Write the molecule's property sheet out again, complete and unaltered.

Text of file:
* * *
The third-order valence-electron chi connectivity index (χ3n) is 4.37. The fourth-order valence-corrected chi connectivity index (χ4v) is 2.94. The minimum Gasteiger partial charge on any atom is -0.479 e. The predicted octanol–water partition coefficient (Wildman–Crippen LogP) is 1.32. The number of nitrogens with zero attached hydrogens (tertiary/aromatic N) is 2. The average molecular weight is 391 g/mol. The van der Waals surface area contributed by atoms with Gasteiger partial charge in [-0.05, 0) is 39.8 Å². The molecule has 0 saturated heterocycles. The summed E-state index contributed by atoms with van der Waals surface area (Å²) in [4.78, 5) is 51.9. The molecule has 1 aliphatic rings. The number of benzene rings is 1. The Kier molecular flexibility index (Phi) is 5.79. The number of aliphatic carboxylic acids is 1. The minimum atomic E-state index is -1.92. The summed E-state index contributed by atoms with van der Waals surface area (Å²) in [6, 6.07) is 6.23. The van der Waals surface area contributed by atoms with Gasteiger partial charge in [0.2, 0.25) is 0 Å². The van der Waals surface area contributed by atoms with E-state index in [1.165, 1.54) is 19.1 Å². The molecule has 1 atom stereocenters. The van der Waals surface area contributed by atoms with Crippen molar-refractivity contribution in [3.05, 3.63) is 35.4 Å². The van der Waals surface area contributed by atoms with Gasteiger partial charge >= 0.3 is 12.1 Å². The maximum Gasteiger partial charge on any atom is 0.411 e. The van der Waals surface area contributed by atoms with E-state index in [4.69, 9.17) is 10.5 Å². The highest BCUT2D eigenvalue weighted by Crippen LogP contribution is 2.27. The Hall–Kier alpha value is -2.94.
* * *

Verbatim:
The third-order valence-electron chi connectivity index (χ3n) is 4.37. The fourth-order valence-corrected chi connectivity index (χ4v) is 2.94. The minimum Gasteiger partial charge on any atom is -0.479 e. The predicted octanol–water partition coefficient (Wildman–Crippen LogP) is 1.32. The number of nitrogens with zero attached hydrogens (tertiary/aromatic N) is 2. The average molecular weight is 391 g/mol. The van der Waals surface area contributed by atoms with Gasteiger partial charge in [-0.05, 0) is 39.8 Å². The molecule has 0 saturated heterocycles. The summed E-state index contributed by atoms with van der Waals surface area (Å²) in [4.78, 5) is 51.9. The molecule has 1 aliphatic rings. The number of benzene rings is 1. The Kier molecular flexibility index (Phi) is 5.79. The number of aliphatic carboxylic acids is 1. The minimum atomic E-state index is -1.92. The summed E-state index contributed by atoms with van der Waals surface area (Å²) in [6, 6.07) is 6.23. The van der Waals surface area contributed by atoms with Gasteiger partial charge in [0.2, 0.25) is 0 Å². The van der Waals surface area contributed by atoms with E-state index in [1.165, 1.54) is 19.1 Å². The molecule has 1 atom stereocenters. The van der Waals surface area contributed by atoms with Crippen molar-refractivity contribution in [3.05, 3.63) is 35.4 Å². The van der Waals surface area contributed by atoms with Gasteiger partial charge >= 0.3 is 12.1 Å². The maximum Gasteiger partial charge on any atom is 0.411 e. The van der Waals surface area contributed by atoms with E-state index in [4.69, 9.17) is 10.5 Å². The highest BCUT2D eigenvalue weighted by Crippen LogP contribution is 2.27. The Hall–Kier alpha value is -2.94.